I would like to know if I should be concerned with the risk of contracting "bovine spongiform encephalopathy (BSE)" or its human variant, from the use of vitamins, supplements, over-the-counter medication, or pills prescribed by a doctor which contain gelatin?
I understand that one of the main components of gelatin comes from the bones and skin of cows and that it is often imported from other countries. I also understand that it is highly unlikely that the standard processes involved in producing gelatin would ever remove or disable the BSE contamination.
It is also very alarming that BSE has a long incubation period (years) whereby the infected person has no symptoms. However, when symptoms do occur, the person dies a horrible death, via a deformed and shrinking brain, usually soon thereafter.
Since gelatin is used in so many food products, is it realistic to try avoiding all gelatin?
What are the mathematical chances of contracting the disease from gelatin in a food product?
Is there fewer gelatins in a standard hard pill as opposed to a "soft gel" capsule?
I feel the FDA, U.S. Government, and more importantly, the food and supplement industries, should do more to insure that all food products and supplements used in America are free from contamination of this horrible disease in order to prevent any chance of an outbreak like the one seen in Europe a few years ago.
I would appreciate your thoughts on this subject.
I have been frequently going to a public beach that is infested with Canada geese poop. It is everywhere! There are a lot of children and families also at this beach. I am wondering what the health risks are to children as well as to adults sitting and playing in this feces?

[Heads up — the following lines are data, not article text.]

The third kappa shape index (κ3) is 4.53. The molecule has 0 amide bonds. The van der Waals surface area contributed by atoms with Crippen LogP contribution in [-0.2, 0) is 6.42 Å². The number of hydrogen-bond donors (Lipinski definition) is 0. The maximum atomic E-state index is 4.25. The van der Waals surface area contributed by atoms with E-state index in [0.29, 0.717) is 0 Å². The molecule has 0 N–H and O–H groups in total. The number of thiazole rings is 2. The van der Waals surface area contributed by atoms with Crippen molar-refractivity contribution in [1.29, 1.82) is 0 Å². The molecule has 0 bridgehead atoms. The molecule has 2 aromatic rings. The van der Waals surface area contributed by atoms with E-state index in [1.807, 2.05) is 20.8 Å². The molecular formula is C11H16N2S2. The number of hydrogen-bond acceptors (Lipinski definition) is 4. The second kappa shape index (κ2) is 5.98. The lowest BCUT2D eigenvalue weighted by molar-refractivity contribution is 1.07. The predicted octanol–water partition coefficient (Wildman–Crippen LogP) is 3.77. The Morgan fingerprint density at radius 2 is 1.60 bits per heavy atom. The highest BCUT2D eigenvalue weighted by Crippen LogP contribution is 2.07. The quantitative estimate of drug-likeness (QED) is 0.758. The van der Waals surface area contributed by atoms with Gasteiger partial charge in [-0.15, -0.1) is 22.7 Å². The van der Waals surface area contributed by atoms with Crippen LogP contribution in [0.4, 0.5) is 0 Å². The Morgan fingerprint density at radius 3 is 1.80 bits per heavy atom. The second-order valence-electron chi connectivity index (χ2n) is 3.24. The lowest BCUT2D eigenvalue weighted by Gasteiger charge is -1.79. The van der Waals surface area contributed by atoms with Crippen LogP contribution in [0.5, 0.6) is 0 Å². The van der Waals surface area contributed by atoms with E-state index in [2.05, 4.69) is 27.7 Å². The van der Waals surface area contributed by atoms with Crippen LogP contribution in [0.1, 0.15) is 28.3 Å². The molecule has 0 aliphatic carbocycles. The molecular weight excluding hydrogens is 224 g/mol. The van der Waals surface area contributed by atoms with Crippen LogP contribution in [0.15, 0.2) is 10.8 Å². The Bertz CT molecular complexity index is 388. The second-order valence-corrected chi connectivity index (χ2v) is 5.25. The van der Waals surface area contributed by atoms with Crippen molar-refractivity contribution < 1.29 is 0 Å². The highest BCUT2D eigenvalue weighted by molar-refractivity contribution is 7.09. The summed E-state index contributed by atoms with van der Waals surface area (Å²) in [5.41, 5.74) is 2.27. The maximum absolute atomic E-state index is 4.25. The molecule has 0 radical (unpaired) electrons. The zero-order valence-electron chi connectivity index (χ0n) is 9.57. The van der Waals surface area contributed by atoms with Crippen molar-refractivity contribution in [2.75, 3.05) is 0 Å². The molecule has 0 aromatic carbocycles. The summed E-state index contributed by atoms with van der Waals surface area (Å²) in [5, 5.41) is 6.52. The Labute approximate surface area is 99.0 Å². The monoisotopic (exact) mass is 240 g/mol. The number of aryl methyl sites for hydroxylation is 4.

I am very much in love with my girlfriend. She would like to come live with me next summer (between semesters), but I have a cat and she is allergic. I was thinking that if I kept the house well vacuumed, and bought an air filter, gave the cat baths, or something, it might help. Do you have any suggestions? I love them both, neither more than the other, but I don't know what to do. Thanks.
— Friend of Cat
2) Hi Alice,
After all these years, I've finally met The One. He's wonderful, he's kind, he's perfect, he's... he's allergic to my dogs. My mother (who apparently approves of him!) says that there are pills that one can take for allergies to pets. I've searched and can't find anything other than OTC antihistamines and snake oil. His symptoms are mild mucous membrane irritation; however, I wouldn't ask him to live with that or with the side effects that go with antihistamines. Are there other alternatives we don't know about?
Are dog bites severe if you know the dog had all of its shots and is healthy? If I wash the cut properly and put some rubbing alcohol on it and keep it clean and dry, will I be ok?
signed, dog bitten
Do you have any information regarding the use of pets for stress management?